On the evening of September 9th, 1999, my world collapsed. I was arrested and taken to jail, where I thought I would spend the rest of my life. I knew nothing of the prison world, of convicts, violence, or drugs. I worked at an artificial intelligence software company in San Francisco, and my world revolved around computers and my house in the California redwoods, less than a mile from the river. All that was gone.
I suffered for years with a mental illness that led to my abuse of alcohol and over-the-counter medications. I was sent to the California Substance Abuse Treatment Center in California, so I assumed I’d be receiving treatment. I was sorely mistaken.
I had been incarcerated for almost a year with no treatment (other than medication) before the chaplain in the prison introduced me to meditation through a facilitator from the World Community for Christian Meditation.
Meditation helped me to overcome my mental health issues and gave me new hope for a full recovery.
I spent over ten years, one full decade of my life, behind bars. It’s difficult for people “on the outside” to know what it’s like inside prison. Far too often, prisoners feel lonely and ignored by those outside of prison. That’s why the meditation facilitators who go into prisons are so very important. They bring hope and healing to hurting people. Not only does meditation help the prisoner, but it helps society at large when the prisoner is released with a healthier mind, greater mental clarity, and a stronger connection to God.
Before I went to prison, I had a mental picture of the average prisoner: a tattooed thug who was angry and wanted only to inflict harm on others. After spending ten years in prison, I learned a thing or two about prisoners. While some of them are tattooed, some of them are angry, and some of them want to inflict harm on others, I was surprised to find that they were the exception.
I found friends in prison, people who would stick with me no matter what. When I was first incarcerated, I lost many of my friends, but these other prisoners understood what it meant to be rejected by others, and we built bonds that are stronger than many of the friendships I have forged outside of prison. Perhaps the hotter the forge fire, the stronger the bond. I was often reminded of St. Paul’s words to the Ephesians: “For which I am an ambassador in chains, that I may speak boldly, as I ought to speak” (Eph. 6:20).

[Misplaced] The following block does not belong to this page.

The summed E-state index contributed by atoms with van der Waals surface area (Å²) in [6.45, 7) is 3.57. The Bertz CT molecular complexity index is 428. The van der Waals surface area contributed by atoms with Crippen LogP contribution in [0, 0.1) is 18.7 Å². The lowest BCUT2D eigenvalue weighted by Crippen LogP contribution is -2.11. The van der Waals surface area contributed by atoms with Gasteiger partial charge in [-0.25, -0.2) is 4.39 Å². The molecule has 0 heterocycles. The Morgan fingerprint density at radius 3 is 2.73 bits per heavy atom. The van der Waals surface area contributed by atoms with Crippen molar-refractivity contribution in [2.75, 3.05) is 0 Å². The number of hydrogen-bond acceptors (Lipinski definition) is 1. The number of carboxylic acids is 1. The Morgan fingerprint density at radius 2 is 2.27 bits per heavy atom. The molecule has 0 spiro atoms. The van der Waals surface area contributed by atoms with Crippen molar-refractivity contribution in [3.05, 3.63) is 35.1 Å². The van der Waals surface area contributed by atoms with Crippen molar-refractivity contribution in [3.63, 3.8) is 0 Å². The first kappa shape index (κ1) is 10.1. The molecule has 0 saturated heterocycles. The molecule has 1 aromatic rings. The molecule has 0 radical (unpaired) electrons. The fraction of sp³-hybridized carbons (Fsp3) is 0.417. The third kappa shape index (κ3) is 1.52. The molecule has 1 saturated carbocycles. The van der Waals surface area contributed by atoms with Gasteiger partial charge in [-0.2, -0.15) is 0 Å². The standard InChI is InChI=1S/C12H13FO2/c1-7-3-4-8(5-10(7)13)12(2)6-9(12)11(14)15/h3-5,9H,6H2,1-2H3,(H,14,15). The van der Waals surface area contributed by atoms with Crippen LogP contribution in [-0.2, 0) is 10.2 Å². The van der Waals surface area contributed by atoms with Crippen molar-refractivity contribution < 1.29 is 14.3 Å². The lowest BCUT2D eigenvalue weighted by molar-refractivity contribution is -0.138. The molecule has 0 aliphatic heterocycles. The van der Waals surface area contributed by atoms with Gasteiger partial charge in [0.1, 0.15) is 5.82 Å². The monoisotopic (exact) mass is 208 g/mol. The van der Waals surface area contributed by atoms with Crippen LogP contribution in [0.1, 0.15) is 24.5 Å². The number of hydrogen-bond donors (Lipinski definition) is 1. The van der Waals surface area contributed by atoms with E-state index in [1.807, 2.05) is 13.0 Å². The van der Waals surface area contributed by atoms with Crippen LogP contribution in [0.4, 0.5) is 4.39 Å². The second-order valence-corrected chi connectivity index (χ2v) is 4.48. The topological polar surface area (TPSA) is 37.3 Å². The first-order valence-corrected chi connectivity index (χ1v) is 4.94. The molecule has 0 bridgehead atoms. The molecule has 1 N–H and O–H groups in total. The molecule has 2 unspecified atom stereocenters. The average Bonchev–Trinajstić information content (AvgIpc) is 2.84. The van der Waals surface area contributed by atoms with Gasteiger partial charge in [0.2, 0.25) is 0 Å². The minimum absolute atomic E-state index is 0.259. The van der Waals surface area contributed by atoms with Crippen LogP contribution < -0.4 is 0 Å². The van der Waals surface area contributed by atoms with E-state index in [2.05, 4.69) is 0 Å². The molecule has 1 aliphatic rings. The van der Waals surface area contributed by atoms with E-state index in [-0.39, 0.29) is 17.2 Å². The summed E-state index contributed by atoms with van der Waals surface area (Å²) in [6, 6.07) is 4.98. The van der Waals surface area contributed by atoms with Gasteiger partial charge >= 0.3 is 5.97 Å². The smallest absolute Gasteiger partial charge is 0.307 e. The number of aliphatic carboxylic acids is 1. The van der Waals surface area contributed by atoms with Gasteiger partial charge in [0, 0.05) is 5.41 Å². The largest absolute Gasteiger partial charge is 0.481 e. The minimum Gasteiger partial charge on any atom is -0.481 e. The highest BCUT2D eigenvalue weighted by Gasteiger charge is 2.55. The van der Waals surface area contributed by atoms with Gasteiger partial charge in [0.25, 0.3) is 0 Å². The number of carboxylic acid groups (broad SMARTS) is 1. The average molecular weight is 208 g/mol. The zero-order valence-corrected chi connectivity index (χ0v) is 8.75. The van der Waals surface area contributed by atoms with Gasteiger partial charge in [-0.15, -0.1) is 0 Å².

Prisoners are like the rest of us. But they are surrounded by a cold world of steel and concrete, of armed guards and razor wire. Is it any wonder that so many lose hope in a world that is so harsh?
Just for a moment, I would like you to imagine your own imprisonment. You are taken to a cell where you are stripped of all your clothing and dignity. You lose your belongings. You lose your friendships. Then, you are put into a concrete and steel room barely the size of most small household bathrooms. This is your new home. No phone. No family. It is terribly lonely, and the prisoner suicide rate reflects this.
I remember when I was first released, I stayed in a hotel room my first night. I was astonished at the sight of carpeting, bedding that was more than three inches thick, and the overwhelming lack of concrete and steel. Prison is a cold and harsh world.
That is why prisoners need you. They need people from the outside who can help them find another way, who can show that they care about them, and lead them to a deeper connection with a God who loves them.
If you are already a meditation facilitator who takes your gift into prisons, I thank you deeply from the bottom of my heart. Christian meditation brought me from the depths of an earthly hell to the light of hope.
If you do not take this gift into prisons, I urge you to find out how you can help. Click on the “Contact Us” link above and send me a note. There are so many crying out for help. Be an ambassador. Thank you.